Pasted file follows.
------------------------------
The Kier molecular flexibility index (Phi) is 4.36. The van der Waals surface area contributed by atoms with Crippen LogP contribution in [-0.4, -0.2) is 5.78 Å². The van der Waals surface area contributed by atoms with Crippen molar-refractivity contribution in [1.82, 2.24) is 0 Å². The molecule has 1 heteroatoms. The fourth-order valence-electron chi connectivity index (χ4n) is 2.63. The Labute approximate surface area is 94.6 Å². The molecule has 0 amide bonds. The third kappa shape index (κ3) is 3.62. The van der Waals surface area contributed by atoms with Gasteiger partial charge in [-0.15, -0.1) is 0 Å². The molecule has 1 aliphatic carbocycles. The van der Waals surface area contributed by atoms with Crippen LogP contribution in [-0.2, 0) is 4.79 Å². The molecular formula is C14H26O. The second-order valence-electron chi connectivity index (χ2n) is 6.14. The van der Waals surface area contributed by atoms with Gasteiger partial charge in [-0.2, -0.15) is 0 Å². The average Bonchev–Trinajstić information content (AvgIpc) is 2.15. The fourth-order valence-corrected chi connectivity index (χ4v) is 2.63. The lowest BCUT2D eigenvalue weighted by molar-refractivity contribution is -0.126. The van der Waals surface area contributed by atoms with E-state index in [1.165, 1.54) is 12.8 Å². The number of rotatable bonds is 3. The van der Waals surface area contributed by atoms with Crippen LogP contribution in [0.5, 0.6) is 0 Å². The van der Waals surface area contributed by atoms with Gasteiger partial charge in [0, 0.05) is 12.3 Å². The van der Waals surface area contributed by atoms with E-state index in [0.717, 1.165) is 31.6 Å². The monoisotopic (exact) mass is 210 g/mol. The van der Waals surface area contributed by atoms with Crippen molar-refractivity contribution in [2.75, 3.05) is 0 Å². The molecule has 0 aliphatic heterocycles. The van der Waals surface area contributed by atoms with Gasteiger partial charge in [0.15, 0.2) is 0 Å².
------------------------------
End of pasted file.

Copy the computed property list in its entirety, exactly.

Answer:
The Kier molecular flexibility index (Phi) is 4.36. The van der Waals surface area contributed by atoms with Crippen LogP contribution in [-0.4, -0.2) is 5.78 Å². The van der Waals surface area contributed by atoms with Crippen molar-refractivity contribution in [1.82, 2.24) is 0 Å². The molecule has 1 heteroatoms. The fourth-order valence-electron chi connectivity index (χ4n) is 2.63. The Labute approximate surface area is 94.6 Å². The molecule has 0 amide bonds. The third kappa shape index (κ3) is 3.62. The van der Waals surface area contributed by atoms with Gasteiger partial charge in [-0.15, -0.1) is 0 Å². The molecule has 1 aliphatic carbocycles. The van der Waals surface area contributed by atoms with Crippen LogP contribution in [-0.2, 0) is 4.79 Å². The molecular formula is C14H26O. The second-order valence-electron chi connectivity index (χ2n) is 6.14. The van der Waals surface area contributed by atoms with Gasteiger partial charge in [-0.2, -0.15) is 0 Å². The average Bonchev–Trinajstić information content (AvgIpc) is 2.15. The fourth-order valence-corrected chi connectivity index (χ4v) is 2.63. The lowest BCUT2D eigenvalue weighted by molar-refractivity contribution is -0.126. The van der Waals surface area contributed by atoms with E-state index in [1.165, 1.54) is 12.8 Å². The number of rotatable bonds is 3. The van der Waals surface area contributed by atoms with Crippen LogP contribution in [0.5, 0.6) is 0 Å². The van der Waals surface area contributed by atoms with Gasteiger partial charge in [0, 0.05) is 12.3 Å². The van der Waals surface area contributed by atoms with E-state index in [0.717, 1.165) is 31.6 Å². The monoisotopic (exact) mass is 210 g/mol. The van der Waals surface area contributed by atoms with Crippen molar-refractivity contribution in [2.75, 3.05) is 0 Å². The molecule has 0 aliphatic heterocycles. The van der Waals surface area contributed by atoms with Gasteiger partial charge in [0.15, 0.2) is 0 Å².